# Mutation in Python

Ka-Ping Yee, 2005-12-12
In Python, all variables refer to things. When you write `x = 3`, you are making `x` refer to `3`. You could depict this by drawing an arrow from the name `x` to the value `3`, like this:

Every time you use a variable name, you're telling Python to follow that arrow. For example, to evaluate the expression `x + 2`, Python follows the arrow from the `x` to the `3`, then adds 3 to 2. Simple enough, right?

When you assign the value of one variable to another variable, they both refer to the same thing. Suppose `a` refers to the list `[3, 4, 5]`, and then you say `b = a`:

There's still only one list; it's just referred to by two different names.

Why does this matter? Well, look at what happens if you now say `a.append(1)`. An extra element is added to the end of the list.

Both `a` and `b` still refer to the same list, which is now `[3, 4, 5, 1]`.

## Tuples

The tuple is another type of collection that's similar to a list. Tuples are written much like lists, but using parentheses instead of square brackets. An empty tuple is written `()`. A tuple with just one element has to be written with a comma after the element. So `(1,)` is a one-element tuple; the comma distinguishes it from `(1)`, which is just the number 1. Tuples are also sequences, and they can be indexed and sliced just like lists.

```>>> (1, 4, 7, 6, 8)
(1, 4, 7, 6, 8)
>>> t = (1, 4, 7, 6, 8)
>>> len(t)
5
>>> t[3]
6
>>> t[:2]
(1, 4)
>>>

```

However, you cannot assign to an element of a tuple.

```>>> t[3] = 5
Traceback (most recent call last):
File "<stdin>", line 1, in ?
TypeError: object doesn't support item assignment
>>>
```

And tuples do not have methods that modify them, like lists do.

```>>> t.append(5)
Traceback (most recent call last):
File "<stdin>", line 1, in ?
AttributeError: 'tuple' object has no attribute 'append'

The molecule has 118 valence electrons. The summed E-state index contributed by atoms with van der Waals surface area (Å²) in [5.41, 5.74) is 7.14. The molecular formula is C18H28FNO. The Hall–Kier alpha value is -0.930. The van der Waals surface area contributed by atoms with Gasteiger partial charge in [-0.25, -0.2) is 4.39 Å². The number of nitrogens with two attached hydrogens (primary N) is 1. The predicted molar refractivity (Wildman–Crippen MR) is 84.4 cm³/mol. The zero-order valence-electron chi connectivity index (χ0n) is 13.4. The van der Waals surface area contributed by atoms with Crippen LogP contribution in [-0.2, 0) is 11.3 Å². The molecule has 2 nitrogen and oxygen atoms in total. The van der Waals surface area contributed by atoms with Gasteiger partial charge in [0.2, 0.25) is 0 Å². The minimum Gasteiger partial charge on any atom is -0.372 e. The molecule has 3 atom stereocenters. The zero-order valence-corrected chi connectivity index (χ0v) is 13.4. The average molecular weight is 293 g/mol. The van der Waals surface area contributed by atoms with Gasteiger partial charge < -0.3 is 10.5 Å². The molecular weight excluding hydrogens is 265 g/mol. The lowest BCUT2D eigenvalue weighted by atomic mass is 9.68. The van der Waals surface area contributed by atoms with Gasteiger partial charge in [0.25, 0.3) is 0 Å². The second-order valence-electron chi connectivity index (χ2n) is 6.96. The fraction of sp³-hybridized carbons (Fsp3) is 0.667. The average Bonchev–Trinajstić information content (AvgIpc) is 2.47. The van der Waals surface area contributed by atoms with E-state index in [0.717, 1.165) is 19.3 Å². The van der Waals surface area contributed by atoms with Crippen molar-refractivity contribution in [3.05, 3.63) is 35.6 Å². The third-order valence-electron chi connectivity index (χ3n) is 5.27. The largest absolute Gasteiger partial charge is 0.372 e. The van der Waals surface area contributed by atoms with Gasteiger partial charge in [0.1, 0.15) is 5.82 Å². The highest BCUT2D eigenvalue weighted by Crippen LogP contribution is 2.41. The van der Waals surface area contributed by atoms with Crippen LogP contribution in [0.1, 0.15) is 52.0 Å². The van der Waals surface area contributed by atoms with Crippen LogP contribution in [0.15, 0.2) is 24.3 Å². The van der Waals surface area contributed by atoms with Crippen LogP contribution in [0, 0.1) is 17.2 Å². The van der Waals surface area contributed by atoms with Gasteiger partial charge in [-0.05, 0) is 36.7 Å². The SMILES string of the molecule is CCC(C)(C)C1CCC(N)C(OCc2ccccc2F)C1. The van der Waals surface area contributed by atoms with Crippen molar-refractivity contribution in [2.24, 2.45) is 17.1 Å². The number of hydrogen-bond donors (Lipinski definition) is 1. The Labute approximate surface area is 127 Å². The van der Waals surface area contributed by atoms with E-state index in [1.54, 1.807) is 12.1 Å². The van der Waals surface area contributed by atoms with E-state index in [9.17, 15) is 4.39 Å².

>>>
```

That may seem strange. Why bother to have another type of sequence that is strictly less capable than a list? Well, it turns out that sometimes inabilities can be as useful as abilities (perhaps you have encountered this principle in other situations).

## Mutation

A mutable object is an object whose contents can change. So far, the only mutable type you have used is the list. When you pass a mutable object into a function, the function can change the object's contents too.

```>>> a = [1, 2, 3]
>>> a.append(4)
>>> a
[1, 2, 3, 4]
>>> def spam(x):
...     x.append(5)
...
>>> a
[1, 2, 3, 4]
>>> spam(a)
>>> a
[1, 2, 3, 4, 5]
>>> def edit(x):
...     x[2] = 'fweee!'
...
>>> a
[1, 2, 3, 4, 5]
>>> edit(a)
>>> a
[1, 2, 'fweee!', 4, 5]
>>>
```

All the other things you've seen so far (numbers, strings, and tuples) are immutable: their contents cannot be changed. Keep in mind that's not the same as reassigning a variable. Of course, you can always reassign a variable to something else. If `x` contains 3, you can compute `x + 1` to get a new number, 4, and assign that to `x`. But that doesn't change the value of 3. Similarly, the line `b = b + 'f'` in the following example takes two strings, `'foo'` and `'f'`, and puts them together to make a new string, `'foof'`.

```>>> a = 3
>>> b = a
>>> b = b + 1
>>> a
3
>>> b
4
>>> a = 'foo'
>>> b = a
>>> b = b + 'f'
>>> a
'foo'
>>> b
'foof'
>>>
```

You could do the same thing with a tuple or a list:

```>>> a = (1, 2, 3)
>>> b = a
>>> b = b + (4,)
>>> a
(1, 2, 3)
>>> b
(1, 2, 3, 4)
>>>
>>> a = [1, 2, 3]
>>> b = a
>>> b = b + [4]
>>> a